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4th UniSA Nelson Mandela Lecture

Walls and wars, rights and ruins: the revelations of forensic architecture

Delivered by Eyal Weizman, Professor of Visual Cultures and Director of the Centre for Research Architecture, Goldsmiths, University of London

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Wednesday 5 September 2012, Allan Scott Auditorium

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Jointly-presented by the School of Law and The Bob Hawke Prime Ministerial Centre at UniSA

 

The purpose of this lecture is to promote the fundamental rights and freedoms of individuals and the value of truth and reconciliation in life and public affairs.

Abstract

Wall in Palestine

From the rubble of Gaza through the destroyed villages of Darfur, the scorched earth of the Guatemalan highlands, to the satellite surveillance of nuclear sites in Iran, architecture and its ruins are the vehicle for understanding and communicating the meaning of contemporary and recent affairs. Indeed, with the urbanization of conflict, architecture defines the pathology of our era.

The presentation of spatial evidence within the fields and forums of war-crime investigation distinguishes this new field of forensic architecture.

Geospatial data, maps and models of cities and territories, the "enhanced vision" of remote sensing, 3D scans, air and ground sampling and high-resolution satellite imagery redraw the surface of the earth in variable resolutions from the bottom of the sea-bed to the remnants of bombed-out buildings. Using these tools, forensic architecture enhances understanding of human conflict and assists the pursuit of international justice.

Presented as part of Place 2012, a season of architecture, art, and design, to be held throughout South Australia this Spring.

About Eyal Weizman

Eyal WeizmanEyal Weizman is an architect, Professor of Visual Cultures and Director of the Centre for Research Architecture at Goldsmiths, University of London. Since 2011 he also directs the European Research Council funded project, Forensic Architecture - on the place of architecture in international humanitarian law.  Since 2007 he is a founding member of the architectural collective DAAR in Beit Sahour/Palestine. Weizman has been a professor of architecture at the Academy of Fine Arts in Vienna and has also taught at the Bartlett (UCL) in London and the Stadel School in Frankfurt. He lectured, curated and organised conferences in many institutions worldwide.  His books include The Least of all Possible Evils (Nottetempo 2009, Verso 2011), Hollow Land (Verso, 2007), A Civilian Occupation (Verso, 2003), the series Territories 1,2 and 3, Yellow Rhythms and many articles in journals, magazines and edited books.  Weizman is a regular contributor and an editorial board member for several journals and magazines including Humanity, Cabinet and Inflexions.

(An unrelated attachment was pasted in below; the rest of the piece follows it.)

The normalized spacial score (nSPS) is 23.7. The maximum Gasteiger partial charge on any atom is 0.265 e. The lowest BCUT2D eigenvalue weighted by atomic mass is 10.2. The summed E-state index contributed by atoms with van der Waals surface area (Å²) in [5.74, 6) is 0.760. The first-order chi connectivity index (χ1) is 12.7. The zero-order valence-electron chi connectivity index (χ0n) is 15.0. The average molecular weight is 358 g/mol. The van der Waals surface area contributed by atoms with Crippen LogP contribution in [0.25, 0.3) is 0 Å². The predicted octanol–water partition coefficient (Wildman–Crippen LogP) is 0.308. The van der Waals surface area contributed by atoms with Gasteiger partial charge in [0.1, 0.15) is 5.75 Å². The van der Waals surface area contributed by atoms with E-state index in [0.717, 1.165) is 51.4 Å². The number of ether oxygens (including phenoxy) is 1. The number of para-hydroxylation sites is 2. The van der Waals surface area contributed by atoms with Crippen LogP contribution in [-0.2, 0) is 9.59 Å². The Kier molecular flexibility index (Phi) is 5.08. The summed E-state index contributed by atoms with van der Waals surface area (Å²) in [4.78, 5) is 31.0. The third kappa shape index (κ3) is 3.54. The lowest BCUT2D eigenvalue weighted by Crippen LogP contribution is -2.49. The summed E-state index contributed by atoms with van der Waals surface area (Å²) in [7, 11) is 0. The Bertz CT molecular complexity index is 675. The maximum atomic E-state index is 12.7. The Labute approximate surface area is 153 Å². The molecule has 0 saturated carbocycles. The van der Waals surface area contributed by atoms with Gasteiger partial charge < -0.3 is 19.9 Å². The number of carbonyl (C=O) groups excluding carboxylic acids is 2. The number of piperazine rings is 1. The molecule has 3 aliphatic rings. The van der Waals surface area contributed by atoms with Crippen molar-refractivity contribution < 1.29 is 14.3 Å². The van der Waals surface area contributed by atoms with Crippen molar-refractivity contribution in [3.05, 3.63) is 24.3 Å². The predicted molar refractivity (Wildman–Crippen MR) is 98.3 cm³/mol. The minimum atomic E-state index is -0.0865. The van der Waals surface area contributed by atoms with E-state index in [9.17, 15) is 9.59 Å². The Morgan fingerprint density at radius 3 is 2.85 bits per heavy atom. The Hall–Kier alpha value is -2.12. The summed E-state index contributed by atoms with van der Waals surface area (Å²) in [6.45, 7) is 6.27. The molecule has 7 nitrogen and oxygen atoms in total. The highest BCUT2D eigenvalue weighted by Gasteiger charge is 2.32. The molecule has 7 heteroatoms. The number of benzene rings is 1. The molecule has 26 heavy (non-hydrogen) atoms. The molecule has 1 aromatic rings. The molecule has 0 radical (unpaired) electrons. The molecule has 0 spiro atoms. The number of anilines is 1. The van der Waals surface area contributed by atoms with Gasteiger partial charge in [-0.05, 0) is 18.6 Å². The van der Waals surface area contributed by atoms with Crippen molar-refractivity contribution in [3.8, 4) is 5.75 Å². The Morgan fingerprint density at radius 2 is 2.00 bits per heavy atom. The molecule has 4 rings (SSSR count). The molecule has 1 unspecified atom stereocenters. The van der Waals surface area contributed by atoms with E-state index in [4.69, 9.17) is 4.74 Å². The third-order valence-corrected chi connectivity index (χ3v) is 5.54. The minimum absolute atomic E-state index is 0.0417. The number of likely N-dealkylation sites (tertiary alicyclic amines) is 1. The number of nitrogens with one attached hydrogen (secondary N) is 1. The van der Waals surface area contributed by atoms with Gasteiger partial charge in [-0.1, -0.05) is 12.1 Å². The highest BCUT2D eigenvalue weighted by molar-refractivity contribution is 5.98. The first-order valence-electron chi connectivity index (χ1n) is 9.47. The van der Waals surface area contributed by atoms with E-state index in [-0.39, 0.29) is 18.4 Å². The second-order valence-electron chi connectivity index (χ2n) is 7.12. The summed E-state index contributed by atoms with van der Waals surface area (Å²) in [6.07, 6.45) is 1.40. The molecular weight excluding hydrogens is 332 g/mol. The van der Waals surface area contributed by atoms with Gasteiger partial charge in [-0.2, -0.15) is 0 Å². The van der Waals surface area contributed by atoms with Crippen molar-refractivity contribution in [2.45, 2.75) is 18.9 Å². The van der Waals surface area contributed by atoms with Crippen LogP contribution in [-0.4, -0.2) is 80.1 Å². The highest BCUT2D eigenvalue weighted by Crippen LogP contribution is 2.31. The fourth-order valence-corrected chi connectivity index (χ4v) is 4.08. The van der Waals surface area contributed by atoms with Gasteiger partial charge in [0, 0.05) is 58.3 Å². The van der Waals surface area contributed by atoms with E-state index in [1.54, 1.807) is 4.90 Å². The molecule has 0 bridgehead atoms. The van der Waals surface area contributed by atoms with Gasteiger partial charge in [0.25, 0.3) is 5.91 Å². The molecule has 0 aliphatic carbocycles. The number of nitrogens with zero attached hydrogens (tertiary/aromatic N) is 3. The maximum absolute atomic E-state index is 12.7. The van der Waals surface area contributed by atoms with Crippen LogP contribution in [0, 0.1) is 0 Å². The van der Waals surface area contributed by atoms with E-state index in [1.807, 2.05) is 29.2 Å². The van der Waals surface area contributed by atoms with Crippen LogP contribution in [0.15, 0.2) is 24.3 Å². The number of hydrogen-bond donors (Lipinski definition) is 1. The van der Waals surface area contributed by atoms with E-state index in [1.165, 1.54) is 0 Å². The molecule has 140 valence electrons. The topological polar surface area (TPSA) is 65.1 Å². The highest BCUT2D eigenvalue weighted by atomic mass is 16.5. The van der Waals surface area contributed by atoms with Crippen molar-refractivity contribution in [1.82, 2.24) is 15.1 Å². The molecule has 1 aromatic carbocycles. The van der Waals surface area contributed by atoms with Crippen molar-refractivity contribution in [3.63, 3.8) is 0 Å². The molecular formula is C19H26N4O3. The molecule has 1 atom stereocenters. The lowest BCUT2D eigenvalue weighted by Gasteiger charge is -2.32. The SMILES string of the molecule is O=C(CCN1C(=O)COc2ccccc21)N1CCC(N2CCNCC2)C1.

He has worked with a variety of NGOs world wide and was a member of B'Tselem board of directors.  He is currently on the advisory boards of the ICA in London, the Human Rights Project at Bard in NY, and of other academic and cultural institutions.  Weizman is the recipient of the James Stirling Memorial Lecture Prize for 2006-2007, a co-recipient of the 2010 Prince Claus Prize for Architecture (for DAAR) and has deliver the Rusty Bernstein, Paul Hirst and the Edward Said Memorial Lectures amongst others.  He studied architecture at the Architectural Association in London and completed his PhD at the London Consortium/Birkbeck College.

About the Lecture Series

The UniSA Nelson Mandela Lecture Series is jointly presented with the School of Law. The series has been established in honour of Mr Nelson Mandela who was awarded an Honorary Doctorate by the University of South Australia in 1998 and is the international Patron of The Bob Hawke Prime Ministerial Centre. The purpose of this lecture series is to promote the fundamental rights and freedoms of individuals and the value of truth and reconciliation in life and public affairs.

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While the views presented by speakers within the Hawke Centre public program are their own and are not necessarily those of either the University of South Australia or The Hawke Centre, they are presented in the interest of open debate and discussion in the community and reflect our themes of: strengthening our democracy - valuing our diversity - and building our future.

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